UFOs: The Hallucinagen Hypothesis

December 22, 2010

I think it interesting to probe the mysteries of the universe, and a useful tool in that endeavor is an extremely open mind. I have no specific agenda here, neither believing nor disbelieving in particular explanations of paranormal events (e.g., UFO sightings). So when it comes to looking for a solution to the paranormal problem we shouldn’t shy away from explanations which may be nearly as peculiar the reported phenomena.

I’ve had various friends and relatives report odd experiences for which I could provide no explanation. Either the phenomena they experienced was objectively real or their brain entered into some unusual, transient state wherein the experience was produced and believed as real. I’ll focus here on the latter possibility, that no objectively real as-described event occurred. What then might explain their experiences?

Brains are peculiar things, capable (at times) of doing things we may neither want nor expect. Many (if not most) of us who have lived some significant number of years on this Earth have probably experienced moments where our perceptions of events differed wildly from reality, something we generally suss out only in retrospect. For myself I will readily admit that my work and my personal life have included many pockets of profound stress, and during a handful of those moments I experienced and believed in things which I later came to realize were not real. These false experiences ranged from the horribly paranoid event I describe on this blog (the one which probably cost me my marriage) to several trips to the emergency room as a result of panic attacks I mistook as heart attacks, to a worried journey I made out of the city I was living in during college because I woke up that morning irrationally concerned about an imminent disaster. It has never been suggested by any of the competent professionals I’ve seen over the years that these mental aberrations exceed the norm for a mildly anxious man living in this unnaturally confusing modern world of ours. That was a bit of a disappointment, I think. I think I would have been more comforted to know that there was something wrong with me, rather than learn there was something wrong with the universe that such things could exist within the space of “normal”. It never occurred to me that sane individuals could take these brief sojourns away from their properly reasoning mind. But, I accepted this new found appreciation for the strangeness of the mind and at some point began to wonder whether if my departures could manifest themselves in my particular ways, perhaps other people’s momentary lapses of reason could not manifest themselves as experiences with UFOs, aliens, ghosts, etc. Now let me be clear, none of my experiences ever had any hallucinatory qualities. My flights of fancy were serious errors in the interpretation of objectively real data, not an error involving the manufacturing of data (people, places, events) which is otherwise not objectively real; there’s quite an important distinction. But perhaps it was possible for others to make that one greater step beyond. It felt like the errors were similar, just occurring in a different part of the brain, at a different stage in the receipt of the real world through the many interpretive filters of the brain. I liked the argument, but it never quite satisfied me. My thinking languished in that state for a span of years until I was on a camping trip with my then young kids and their friends and fathers. Once the kids had all gone to bed the conversation around the fire somehow turned to our college days and some of the fathers’ youthful drug experiences. Several of the fathers described their experiences with LSD. Their descriptions of chemically induced false realities got me thinking. While the idea that LSD, or some other chemical/biological agent, could be behind some allegedly paranormal experiences was hardly a new idea, it was at the time profoundly new to me. As I looked into the matter a little further after returning home I realized how well the concept, if not the specifics, fit many of the requirements of the explanation I sought.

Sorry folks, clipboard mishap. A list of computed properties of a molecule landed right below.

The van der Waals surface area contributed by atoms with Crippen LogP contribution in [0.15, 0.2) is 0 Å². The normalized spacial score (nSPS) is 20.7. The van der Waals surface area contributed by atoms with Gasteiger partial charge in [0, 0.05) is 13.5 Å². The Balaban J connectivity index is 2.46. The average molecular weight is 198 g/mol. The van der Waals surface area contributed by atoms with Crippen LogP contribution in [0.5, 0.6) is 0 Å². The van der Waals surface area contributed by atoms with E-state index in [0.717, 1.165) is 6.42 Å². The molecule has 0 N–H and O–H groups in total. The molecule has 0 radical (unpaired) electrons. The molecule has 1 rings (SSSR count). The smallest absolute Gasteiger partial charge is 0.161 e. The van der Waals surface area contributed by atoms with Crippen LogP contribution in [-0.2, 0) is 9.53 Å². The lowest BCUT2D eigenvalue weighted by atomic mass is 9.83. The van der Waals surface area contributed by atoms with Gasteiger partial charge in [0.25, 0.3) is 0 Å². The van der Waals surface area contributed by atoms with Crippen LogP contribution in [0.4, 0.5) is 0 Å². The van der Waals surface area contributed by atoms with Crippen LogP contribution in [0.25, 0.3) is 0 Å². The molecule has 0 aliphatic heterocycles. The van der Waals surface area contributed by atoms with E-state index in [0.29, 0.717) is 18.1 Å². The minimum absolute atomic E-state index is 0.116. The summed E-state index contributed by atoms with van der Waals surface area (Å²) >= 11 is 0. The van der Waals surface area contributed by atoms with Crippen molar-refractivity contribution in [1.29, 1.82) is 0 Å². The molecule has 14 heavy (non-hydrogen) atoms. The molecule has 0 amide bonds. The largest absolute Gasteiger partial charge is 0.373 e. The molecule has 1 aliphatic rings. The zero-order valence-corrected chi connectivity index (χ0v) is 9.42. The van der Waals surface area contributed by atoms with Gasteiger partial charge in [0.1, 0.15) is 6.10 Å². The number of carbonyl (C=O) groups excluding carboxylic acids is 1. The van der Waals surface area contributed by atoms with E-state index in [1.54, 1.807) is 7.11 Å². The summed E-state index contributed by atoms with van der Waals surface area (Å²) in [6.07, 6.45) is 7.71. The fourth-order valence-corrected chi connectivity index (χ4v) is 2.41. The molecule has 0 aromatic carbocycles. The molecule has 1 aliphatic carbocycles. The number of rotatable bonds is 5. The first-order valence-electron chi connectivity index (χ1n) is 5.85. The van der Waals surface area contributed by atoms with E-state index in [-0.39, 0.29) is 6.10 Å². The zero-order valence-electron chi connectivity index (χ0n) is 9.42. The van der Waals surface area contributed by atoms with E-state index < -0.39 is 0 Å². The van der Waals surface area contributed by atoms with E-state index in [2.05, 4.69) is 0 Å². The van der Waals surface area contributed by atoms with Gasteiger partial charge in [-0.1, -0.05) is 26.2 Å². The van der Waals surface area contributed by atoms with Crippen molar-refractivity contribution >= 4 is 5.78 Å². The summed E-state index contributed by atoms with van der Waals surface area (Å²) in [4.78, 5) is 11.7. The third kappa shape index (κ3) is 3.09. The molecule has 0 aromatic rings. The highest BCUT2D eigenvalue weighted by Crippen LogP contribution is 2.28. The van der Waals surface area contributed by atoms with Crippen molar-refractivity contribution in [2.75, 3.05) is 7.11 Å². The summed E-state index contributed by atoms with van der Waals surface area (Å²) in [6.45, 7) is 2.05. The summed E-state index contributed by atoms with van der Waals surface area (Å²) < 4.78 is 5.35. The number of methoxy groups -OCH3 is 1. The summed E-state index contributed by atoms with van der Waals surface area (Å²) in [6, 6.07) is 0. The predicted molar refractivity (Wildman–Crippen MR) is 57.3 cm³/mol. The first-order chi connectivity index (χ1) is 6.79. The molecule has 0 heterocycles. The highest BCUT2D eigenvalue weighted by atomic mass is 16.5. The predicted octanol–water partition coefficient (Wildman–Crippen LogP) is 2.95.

The solution to the paranormal (UFO, alien, ghost, etc.) problem was something that could make otherwise sane people see things that were not there, experience things that were not happening, and then return them to sanity mere seconds (and sometimes minutes) later. A hallucinogen fits that requirement perfectly. But there were two key questions it failed to directly address. How might people be exposed? And more problematically, could hallucinogens explain incidents where more than one person has an experience?